José Alexandre Ribeiro de Castro Ferreira, PhD
Talk Title: Targeted Glycoproteomics for novel bladder cancer biomarkers: A step towards precision oncology
José Alexandre Ferreira holds a PhD degree in biochemistry/glycochemistry from the University of Aveiro (UA, Portugal) in collaboration with the University of Guelph (Canada). He was the main entrepreneur of GlyConStruct, aiming to design biotechnological solutions for producing glycopeptides of clinical interest (2008-2010). In 2010 he joined the Mass Spectrometry Center of UA as a postdoctoral research fellow to address key protein glycosylation in cancer issues combining glycomics and glycoproteomics. In 2012 he assumed the coordination of a research team in the Portuguese Institute of Oncology- Porto and has, since then, established a platform for graduate training in oncoglycobiology. Simultaneously, he has been involved in several funded actions focusing on the identification of glycan-based cancer biomarkers. As part of a Comprehensive Oncology Center of Excellence, his research presents a strong translational and market oriented character, which is expected to translate into novel glycan-based cancer drugs.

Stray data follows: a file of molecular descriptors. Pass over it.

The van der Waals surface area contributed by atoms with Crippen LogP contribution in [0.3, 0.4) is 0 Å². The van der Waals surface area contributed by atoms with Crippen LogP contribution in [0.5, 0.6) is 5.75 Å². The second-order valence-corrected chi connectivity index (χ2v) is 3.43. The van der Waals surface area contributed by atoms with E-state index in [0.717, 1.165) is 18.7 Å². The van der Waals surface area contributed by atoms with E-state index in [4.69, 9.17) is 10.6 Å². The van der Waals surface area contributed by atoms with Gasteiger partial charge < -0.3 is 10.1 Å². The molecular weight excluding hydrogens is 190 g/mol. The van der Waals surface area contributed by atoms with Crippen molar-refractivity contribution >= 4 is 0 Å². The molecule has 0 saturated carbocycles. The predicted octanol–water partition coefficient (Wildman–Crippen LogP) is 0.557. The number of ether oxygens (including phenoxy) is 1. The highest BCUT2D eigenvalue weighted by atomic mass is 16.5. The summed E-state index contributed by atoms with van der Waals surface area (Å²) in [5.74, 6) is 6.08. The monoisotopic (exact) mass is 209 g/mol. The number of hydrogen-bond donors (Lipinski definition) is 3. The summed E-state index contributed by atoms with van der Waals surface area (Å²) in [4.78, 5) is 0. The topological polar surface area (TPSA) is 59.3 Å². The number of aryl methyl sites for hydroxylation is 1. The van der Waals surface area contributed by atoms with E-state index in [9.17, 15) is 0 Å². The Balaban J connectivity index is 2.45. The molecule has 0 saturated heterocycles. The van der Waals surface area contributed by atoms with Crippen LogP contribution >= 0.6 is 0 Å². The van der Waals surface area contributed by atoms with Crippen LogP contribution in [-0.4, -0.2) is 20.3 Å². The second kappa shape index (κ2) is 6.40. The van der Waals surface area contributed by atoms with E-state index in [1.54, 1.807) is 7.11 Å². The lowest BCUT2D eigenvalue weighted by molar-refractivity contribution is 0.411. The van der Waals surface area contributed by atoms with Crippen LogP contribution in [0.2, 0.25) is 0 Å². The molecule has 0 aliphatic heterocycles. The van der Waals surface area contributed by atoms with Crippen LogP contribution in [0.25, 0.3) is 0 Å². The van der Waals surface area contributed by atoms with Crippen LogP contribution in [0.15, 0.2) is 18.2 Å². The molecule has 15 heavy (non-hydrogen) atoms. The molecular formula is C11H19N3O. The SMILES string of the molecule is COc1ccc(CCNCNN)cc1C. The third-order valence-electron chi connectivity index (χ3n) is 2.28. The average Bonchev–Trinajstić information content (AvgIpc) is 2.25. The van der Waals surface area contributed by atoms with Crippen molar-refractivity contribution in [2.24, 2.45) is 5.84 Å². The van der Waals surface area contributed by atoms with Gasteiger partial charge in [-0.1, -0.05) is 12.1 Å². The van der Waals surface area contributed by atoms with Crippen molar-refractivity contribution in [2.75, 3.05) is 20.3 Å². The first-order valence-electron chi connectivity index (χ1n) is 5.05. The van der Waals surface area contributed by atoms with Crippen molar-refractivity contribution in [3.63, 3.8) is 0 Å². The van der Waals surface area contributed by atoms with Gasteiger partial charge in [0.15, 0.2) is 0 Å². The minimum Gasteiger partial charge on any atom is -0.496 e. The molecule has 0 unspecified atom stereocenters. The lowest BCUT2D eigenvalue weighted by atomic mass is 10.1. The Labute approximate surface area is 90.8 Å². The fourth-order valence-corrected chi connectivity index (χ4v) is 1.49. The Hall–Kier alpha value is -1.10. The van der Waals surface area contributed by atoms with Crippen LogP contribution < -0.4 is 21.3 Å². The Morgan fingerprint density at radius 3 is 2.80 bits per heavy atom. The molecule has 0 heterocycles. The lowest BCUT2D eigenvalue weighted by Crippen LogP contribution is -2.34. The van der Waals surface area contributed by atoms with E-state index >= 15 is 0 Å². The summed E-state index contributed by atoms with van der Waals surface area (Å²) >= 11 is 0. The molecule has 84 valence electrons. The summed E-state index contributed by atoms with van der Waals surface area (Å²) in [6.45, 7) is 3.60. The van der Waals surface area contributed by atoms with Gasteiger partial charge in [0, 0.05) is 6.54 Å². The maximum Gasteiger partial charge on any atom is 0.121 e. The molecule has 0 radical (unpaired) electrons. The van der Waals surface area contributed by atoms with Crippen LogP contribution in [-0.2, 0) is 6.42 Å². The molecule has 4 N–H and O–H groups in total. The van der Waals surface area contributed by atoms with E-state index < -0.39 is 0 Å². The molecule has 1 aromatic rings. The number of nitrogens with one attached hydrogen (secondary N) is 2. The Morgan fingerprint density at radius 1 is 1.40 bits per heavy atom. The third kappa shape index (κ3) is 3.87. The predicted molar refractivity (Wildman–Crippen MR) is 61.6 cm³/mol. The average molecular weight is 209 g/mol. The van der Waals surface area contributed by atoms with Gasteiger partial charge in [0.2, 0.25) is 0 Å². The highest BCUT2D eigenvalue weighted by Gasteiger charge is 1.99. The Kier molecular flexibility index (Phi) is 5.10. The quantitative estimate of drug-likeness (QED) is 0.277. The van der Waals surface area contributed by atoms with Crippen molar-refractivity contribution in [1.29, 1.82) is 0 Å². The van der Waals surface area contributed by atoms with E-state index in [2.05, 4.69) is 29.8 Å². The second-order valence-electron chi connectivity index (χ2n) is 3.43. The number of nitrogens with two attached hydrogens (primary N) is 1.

Bladder carcinogenesis and progression is accompanied by profound alterations in protein glycosylation at the cell surface, holding potential to improve disease management. Searching for prognosis biomarkers and novel therapeutic targets we have disclosed that advanced bladder tumours and corresponding metastasis express the sialyl-Tn (STn) antigen, which stems from a premature stop in O-glycosylation. STn overexpression was triggered by hypoxia and modulated protein functions in ways that favored motility and invasion, while promoting immune escape. A glycoproteomics approach based on Vicia villosa lectin-affinity chromatography enrichment and nanoLC-ESI-MS/MS supported by in silico data curation (NetOGlyc, Phanter, Oncomine, Cytoscape) identified several key cancer-associated glycoproteins (MUC16, CD44, integrins) carrying this posttranslational modification. In particular, MUC16 STn+-glycoforms were found for the first time in a subset of advanced-stage bladder tumours facing the worst prognosis. These observations support the existence of unique bladder cancer glycosignatures that should be comprehensively explored envisaging molecular-based precision oncology.